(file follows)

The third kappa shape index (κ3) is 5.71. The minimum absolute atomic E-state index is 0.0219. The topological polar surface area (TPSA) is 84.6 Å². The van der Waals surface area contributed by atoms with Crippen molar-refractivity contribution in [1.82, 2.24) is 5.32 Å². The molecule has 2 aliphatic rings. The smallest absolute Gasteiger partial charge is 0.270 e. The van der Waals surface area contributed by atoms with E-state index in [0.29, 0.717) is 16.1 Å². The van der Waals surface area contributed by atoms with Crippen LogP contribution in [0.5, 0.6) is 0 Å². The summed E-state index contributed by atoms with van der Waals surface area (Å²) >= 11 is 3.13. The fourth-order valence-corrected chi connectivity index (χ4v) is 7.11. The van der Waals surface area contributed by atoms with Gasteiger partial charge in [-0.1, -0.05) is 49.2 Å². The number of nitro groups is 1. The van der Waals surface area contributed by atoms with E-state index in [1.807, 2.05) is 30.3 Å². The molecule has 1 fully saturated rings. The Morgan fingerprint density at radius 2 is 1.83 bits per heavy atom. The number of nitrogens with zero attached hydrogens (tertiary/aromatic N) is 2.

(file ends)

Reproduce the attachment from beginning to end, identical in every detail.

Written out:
The third kappa shape index (κ3) is 5.71. The minimum absolute atomic E-state index is 0.0219. The topological polar surface area (TPSA) is 84.6 Å². The van der Waals surface area contributed by atoms with Crippen molar-refractivity contribution in [1.82, 2.24) is 5.32 Å². The molecule has 2 aliphatic rings. The smallest absolute Gasteiger partial charge is 0.270 e. The van der Waals surface area contributed by atoms with E-state index in [0.29, 0.717) is 16.1 Å². The van der Waals surface area contributed by atoms with Crippen LogP contribution in [0.5, 0.6) is 0 Å². The summed E-state index contributed by atoms with van der Waals surface area (Å²) >= 11 is 3.13. The fourth-order valence-corrected chi connectivity index (χ4v) is 7.11. The van der Waals surface area contributed by atoms with Gasteiger partial charge in [-0.1, -0.05) is 49.2 Å². The number of nitro groups is 1. The van der Waals surface area contributed by atoms with E-state index in [1.807, 2.05) is 30.3 Å². The molecule has 1 fully saturated rings. The Morgan fingerprint density at radius 2 is 1.83 bits per heavy atom. The number of nitrogens with zero attached hydrogens (tertiary/aromatic N) is 2.